So what exactly is air modeling?
Welcome to the Blue Sky Modeling Blog!
Here we’re going to talk all things air modeling, from the latest news/updates to technical details to tales from interesting modeling projects.
To kick off the BSM blog I figured we’d start with a basic concept—what is air dispersion modeling?
I’ll begin with a story from long ago in 1991 when I began my career with the Alabama Department of Environmental Management (a young me is shown to the right). During one of my first days there, the fellow who hired me was teaching me how to run a model. “OK,” he said, “type ‘12’ here, leave that one blank, over there put a ‘6.5’…” After a few minutes of that I finally asked him “Look, I can blindly type in all these numbers you’re dictating to me but what am I actually doing?” He looked at me and said, “I am really glad you asked that—lots of people just type the numbers in but it’s important to understand what you’re actually telling the model to do.”
I’ve carried this lesson with me for my entire career—that a model is a tool that is used to accomplish a goal, and a good modeler understands how to use it in different situations to accomplish that goal.
Think of a saw—at its most basic a saw cuts things. You don’t have to be a construction expert to understand that. However, a skilled woodworker realizes that there are different ways to apply the concept of a saw to solve different problems. A circular saw is great for cutting framing studs, but you wouldn’t want to use it to make a dining room table. A miter saw is great for cutting angles for trim, but you certainly wouldn’t want to use it to finish the leg of a chair. The person who is truly an expert at woodworking understands the different types of saws and how to apply them in different situations to achieve a desired goal.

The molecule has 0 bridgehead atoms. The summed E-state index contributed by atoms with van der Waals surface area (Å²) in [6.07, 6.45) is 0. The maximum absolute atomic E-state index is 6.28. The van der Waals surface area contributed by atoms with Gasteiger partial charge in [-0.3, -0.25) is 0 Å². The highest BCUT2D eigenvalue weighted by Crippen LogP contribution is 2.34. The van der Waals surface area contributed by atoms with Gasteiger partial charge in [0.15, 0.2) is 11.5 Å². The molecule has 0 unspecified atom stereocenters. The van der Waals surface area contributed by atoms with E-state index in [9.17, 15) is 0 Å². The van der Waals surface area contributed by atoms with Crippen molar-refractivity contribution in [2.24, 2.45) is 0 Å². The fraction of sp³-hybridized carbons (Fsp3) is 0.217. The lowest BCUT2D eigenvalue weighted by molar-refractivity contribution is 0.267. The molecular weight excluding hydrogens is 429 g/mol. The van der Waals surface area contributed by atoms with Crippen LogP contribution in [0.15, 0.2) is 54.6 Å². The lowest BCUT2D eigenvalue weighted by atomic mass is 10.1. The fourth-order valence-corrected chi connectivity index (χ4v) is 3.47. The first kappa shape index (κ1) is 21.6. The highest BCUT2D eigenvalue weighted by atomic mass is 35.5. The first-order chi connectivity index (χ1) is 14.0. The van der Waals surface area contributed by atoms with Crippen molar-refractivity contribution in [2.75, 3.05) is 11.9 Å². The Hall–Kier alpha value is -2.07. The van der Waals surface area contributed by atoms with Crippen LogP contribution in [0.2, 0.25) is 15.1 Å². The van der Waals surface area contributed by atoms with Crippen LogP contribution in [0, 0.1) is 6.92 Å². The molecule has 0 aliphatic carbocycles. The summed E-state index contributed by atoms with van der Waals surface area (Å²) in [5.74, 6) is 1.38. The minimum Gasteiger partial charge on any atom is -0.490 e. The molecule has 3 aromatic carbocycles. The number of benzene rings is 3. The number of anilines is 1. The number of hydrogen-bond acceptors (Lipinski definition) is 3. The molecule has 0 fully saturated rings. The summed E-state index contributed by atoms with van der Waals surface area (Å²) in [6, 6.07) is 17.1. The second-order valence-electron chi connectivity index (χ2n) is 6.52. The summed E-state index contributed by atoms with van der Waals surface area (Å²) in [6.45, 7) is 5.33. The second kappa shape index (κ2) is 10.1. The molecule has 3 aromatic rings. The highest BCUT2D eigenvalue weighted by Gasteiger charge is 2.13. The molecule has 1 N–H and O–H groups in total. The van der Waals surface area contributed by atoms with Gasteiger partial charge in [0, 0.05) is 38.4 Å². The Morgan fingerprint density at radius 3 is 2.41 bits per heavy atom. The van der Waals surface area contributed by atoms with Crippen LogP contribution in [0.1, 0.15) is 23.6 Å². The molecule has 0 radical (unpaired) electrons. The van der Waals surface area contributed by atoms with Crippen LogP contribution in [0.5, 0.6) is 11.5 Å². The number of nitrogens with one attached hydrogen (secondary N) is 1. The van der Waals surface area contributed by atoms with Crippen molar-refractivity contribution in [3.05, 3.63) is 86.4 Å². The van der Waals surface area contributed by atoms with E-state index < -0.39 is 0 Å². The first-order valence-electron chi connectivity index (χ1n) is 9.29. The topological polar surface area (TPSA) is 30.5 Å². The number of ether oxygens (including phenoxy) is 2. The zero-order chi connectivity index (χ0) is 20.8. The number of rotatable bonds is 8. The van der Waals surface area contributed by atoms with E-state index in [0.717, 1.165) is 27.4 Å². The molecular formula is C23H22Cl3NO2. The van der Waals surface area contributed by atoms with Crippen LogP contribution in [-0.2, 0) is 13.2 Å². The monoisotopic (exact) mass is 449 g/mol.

Modeling is the same way. Sure, lots of people can type source information into the right spots, press “go,” and get some answers—but are they the right answers? Or a better question to ask is are they the best answers?
Just as the woodworker must first understand what they are building before choosing the tools and methods to best get the job done, the modeler must first understand the goals of the project before choosing the tools and methods to best get the job done. For example, the most common use of modeling is to assist with getting a permit—in doing so you want the modeling to be conservative or “worst-case” to clearly prove that the project isn’t going to result in pollutant concentrations that exceed applicable standards. How accurate the results are really doesn’t matter. If a source doesn’t always operate 24 hrs/day but sometimes it does, there may not be a need to take the time to adjust the model to accurately represent that—if your modeling assumes that source operates continuously and your modeling meets the standards, your work is done.
On the other hand, maybe that worst-case approach doesn’t demonstrate compliance. In that case you’ll want to take a step back and look at ways where you can adjust the analysis while still being technically sound. Maybe a source could be represented in the modeling as a buoyant line source instead of a series of point sources. Maybe you can make a case for receptors not being necessary in a certain area, or a different set of meteorological data being appropriate. Maybe you should consider using a different model entirely.
The point of all this is like a saw, a model is a tool. Just as there are different types of saws for different jobs there are different types of models for different tasks. But even after you select the proper model for the job, how you use it is important.
Yes, anybody can pick up a saw and make a table out of some wood. But a skilled woodworker knows the kind of wood to use and the kinds of saws to use to make table they want.
Yes, anybody can pick up a dispersion model and get some answers. But a skilled modeler knows how best to feed the model with information and which model to use to get the answer he or she wants.
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